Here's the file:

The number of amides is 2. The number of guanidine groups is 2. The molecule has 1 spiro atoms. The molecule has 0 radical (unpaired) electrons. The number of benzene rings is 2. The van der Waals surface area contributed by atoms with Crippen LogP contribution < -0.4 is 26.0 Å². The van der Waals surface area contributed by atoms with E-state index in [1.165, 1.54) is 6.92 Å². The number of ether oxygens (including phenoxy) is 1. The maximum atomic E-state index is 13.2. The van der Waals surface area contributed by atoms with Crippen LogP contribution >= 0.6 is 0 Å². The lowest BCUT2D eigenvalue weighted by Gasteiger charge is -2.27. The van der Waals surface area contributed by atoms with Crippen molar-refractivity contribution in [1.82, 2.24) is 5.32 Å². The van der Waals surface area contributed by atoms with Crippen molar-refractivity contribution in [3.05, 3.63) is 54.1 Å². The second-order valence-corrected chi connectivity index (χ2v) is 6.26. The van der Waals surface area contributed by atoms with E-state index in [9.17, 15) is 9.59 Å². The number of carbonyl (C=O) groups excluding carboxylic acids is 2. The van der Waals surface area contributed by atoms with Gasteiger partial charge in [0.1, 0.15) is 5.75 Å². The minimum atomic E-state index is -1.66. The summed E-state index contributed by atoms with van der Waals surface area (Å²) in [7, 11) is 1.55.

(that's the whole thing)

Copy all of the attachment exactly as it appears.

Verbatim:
The number of amides is 2. The number of guanidine groups is 2. The molecule has 1 spiro atoms. The molecule has 0 radical (unpaired) electrons. The number of benzene rings is 2. The van der Waals surface area contributed by atoms with Crippen LogP contribution < -0.4 is 26.0 Å². The van der Waals surface area contributed by atoms with E-state index in [1.165, 1.54) is 6.92 Å². The number of ether oxygens (including phenoxy) is 1. The maximum atomic E-state index is 13.2. The van der Waals surface area contributed by atoms with Crippen LogP contribution >= 0.6 is 0 Å². The lowest BCUT2D eigenvalue weighted by Gasteiger charge is -2.27. The van der Waals surface area contributed by atoms with Crippen molar-refractivity contribution in [1.82, 2.24) is 5.32 Å². The van der Waals surface area contributed by atoms with Crippen molar-refractivity contribution in [3.05, 3.63) is 54.1 Å². The second-order valence-corrected chi connectivity index (χ2v) is 6.26. The van der Waals surface area contributed by atoms with E-state index in [9.17, 15) is 9.59 Å². The number of carbonyl (C=O) groups excluding carboxylic acids is 2. The van der Waals surface area contributed by atoms with Gasteiger partial charge in [0.1, 0.15) is 5.75 Å². The minimum atomic E-state index is -1.66. The summed E-state index contributed by atoms with van der Waals surface area (Å²) in [7, 11) is 1.55.